Feb. 3, 2005 — One advantage of investing in mutual funds — the ability to buy small amounts of shares — doesn’t carry over when investing in exchange-traded funds.
The reason: transaction costs connected with buying ETFs. For big purchases, commissions can amount to a small percentage, but for small ones they become much larger. For the same reason, dollar cost averaging, or investing the same amount of money at regular intervals, may not be the way to go for small investors buying ETFs.
“It is not cost effective to dollar cost average if you’re squirreling away small amounts of money each month,” said Srikant Dash, an equity index strategist at Standard & Poor’s. That’s because of brokerage commissions, he explained. “If you’re putting away $100, and you’re paying $10 in brokerage fees, you’re straight away losing 10% every month.”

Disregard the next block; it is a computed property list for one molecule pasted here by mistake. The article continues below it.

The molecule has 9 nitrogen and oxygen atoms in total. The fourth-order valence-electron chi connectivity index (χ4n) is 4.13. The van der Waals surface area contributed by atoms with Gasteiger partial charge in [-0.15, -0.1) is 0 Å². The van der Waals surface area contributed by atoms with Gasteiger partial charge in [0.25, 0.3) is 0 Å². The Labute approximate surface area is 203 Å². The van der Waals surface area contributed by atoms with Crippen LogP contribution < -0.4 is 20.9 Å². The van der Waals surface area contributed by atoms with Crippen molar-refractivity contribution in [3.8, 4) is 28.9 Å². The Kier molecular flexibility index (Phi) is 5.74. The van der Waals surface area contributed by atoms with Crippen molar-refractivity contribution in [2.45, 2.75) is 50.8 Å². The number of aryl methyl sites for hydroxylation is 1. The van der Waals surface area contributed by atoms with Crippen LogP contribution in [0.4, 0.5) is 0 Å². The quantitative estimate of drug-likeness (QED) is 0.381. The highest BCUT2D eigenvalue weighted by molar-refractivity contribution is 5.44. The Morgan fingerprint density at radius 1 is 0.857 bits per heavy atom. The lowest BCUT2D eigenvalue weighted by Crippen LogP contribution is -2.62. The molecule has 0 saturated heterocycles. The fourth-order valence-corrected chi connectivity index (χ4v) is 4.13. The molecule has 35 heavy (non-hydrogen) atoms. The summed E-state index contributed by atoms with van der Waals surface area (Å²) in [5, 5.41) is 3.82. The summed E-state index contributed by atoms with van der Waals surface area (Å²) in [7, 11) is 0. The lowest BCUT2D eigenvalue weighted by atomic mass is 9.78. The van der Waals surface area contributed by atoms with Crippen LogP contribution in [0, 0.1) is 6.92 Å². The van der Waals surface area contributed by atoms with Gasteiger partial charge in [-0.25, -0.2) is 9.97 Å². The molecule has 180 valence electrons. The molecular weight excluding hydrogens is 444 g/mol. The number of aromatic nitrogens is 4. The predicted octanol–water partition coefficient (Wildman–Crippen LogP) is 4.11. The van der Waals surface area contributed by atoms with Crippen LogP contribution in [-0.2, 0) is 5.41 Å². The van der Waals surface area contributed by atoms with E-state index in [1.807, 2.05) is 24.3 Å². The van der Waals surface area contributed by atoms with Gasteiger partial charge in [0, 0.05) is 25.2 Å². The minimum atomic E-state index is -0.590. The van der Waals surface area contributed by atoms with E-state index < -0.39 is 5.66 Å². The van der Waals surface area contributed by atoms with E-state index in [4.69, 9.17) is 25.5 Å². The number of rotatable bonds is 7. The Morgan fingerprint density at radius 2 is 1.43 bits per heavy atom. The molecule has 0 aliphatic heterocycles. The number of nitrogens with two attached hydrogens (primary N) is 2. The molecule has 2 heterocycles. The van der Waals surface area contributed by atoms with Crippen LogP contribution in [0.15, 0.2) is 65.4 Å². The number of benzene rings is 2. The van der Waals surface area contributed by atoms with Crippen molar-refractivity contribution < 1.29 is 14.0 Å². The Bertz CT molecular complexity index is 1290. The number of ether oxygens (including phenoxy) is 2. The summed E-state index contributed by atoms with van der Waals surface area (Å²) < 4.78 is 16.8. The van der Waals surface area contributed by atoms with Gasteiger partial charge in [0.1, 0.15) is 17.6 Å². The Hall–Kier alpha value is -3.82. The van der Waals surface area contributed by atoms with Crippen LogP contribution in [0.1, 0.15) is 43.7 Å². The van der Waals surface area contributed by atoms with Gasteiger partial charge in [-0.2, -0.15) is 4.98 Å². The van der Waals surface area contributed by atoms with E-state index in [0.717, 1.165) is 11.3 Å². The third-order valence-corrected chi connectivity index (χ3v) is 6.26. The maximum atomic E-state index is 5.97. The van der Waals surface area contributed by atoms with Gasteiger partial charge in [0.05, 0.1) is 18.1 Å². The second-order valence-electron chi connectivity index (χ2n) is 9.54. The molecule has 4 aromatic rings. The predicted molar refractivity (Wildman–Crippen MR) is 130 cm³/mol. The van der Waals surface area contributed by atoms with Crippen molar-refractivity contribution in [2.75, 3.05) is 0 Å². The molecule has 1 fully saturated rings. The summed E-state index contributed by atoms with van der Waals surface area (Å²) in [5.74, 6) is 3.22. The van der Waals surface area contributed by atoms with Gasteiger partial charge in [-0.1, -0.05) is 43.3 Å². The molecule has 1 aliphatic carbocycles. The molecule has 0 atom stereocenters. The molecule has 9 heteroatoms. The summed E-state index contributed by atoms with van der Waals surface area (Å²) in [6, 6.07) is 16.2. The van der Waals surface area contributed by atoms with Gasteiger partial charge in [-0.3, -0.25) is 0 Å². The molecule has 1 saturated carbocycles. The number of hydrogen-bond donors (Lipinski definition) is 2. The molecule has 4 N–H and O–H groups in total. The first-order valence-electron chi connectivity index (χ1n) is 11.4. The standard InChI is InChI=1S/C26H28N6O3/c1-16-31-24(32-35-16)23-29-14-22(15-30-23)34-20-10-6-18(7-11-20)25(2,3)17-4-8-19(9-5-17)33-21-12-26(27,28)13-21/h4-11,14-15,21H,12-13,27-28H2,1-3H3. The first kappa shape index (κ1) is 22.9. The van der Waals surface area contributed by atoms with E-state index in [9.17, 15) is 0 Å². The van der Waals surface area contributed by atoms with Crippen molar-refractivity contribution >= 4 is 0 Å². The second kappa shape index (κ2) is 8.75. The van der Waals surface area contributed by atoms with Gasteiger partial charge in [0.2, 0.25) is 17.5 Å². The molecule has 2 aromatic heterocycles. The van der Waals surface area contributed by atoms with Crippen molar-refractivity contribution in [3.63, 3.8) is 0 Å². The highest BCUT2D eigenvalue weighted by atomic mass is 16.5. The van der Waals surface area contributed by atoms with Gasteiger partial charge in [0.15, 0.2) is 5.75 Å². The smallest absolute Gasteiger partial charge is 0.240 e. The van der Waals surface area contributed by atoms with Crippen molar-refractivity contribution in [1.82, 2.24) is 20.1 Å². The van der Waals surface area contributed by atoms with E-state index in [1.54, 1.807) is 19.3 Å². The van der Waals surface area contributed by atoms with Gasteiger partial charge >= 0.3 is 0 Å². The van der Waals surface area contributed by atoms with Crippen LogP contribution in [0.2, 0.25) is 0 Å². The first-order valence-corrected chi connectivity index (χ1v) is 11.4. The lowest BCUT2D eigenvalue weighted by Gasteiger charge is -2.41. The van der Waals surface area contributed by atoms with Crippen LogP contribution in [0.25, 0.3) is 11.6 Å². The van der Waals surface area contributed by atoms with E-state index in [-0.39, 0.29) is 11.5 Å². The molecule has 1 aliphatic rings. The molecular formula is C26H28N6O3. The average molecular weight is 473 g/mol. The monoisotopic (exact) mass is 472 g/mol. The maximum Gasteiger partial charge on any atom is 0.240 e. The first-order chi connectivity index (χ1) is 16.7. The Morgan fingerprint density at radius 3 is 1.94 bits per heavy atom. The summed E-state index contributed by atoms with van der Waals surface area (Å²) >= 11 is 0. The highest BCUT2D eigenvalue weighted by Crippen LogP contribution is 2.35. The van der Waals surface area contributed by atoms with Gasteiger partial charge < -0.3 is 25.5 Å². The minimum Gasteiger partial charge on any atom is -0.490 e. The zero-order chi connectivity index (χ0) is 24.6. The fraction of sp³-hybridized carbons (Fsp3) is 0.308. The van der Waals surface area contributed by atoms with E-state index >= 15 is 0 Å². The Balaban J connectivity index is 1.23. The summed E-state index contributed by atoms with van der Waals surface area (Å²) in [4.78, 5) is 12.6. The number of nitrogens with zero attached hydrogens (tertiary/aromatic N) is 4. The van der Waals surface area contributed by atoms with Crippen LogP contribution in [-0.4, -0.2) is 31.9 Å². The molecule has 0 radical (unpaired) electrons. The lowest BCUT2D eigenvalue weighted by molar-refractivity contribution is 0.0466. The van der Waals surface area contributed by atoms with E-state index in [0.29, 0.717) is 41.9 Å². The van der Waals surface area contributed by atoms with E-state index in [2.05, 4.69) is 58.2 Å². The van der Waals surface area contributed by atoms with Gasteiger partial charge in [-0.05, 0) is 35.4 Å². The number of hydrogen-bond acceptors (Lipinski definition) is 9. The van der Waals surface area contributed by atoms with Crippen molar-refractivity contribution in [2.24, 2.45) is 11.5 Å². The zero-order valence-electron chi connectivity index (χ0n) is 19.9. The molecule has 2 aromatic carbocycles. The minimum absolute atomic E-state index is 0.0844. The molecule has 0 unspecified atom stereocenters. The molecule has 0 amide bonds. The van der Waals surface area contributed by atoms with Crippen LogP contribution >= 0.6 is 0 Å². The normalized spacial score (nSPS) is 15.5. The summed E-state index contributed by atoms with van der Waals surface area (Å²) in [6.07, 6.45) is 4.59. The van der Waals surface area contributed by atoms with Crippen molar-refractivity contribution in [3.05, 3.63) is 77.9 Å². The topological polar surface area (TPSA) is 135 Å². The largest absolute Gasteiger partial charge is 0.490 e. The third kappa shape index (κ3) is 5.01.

ETFs also are not ideal for automatic investment plans unless you put in “substantial amounts,” Dash said.
On the other hand, ETFs make sense if you’re making large lump sum purchases to rebalance a portfolio annually, he said. Many have lower fees than the lowest cost index mutual funds.
In general, bulk investing in ETFs looks good because the flat transaction cost increasingly becomes a smaller percentage of the account. At that point the lower fees and tax efficiencies of ETFs become major factors. Except for dividends, and occasional but rare capital gains distributions, investors in ETFs don’t pay taxes until they sell the fund.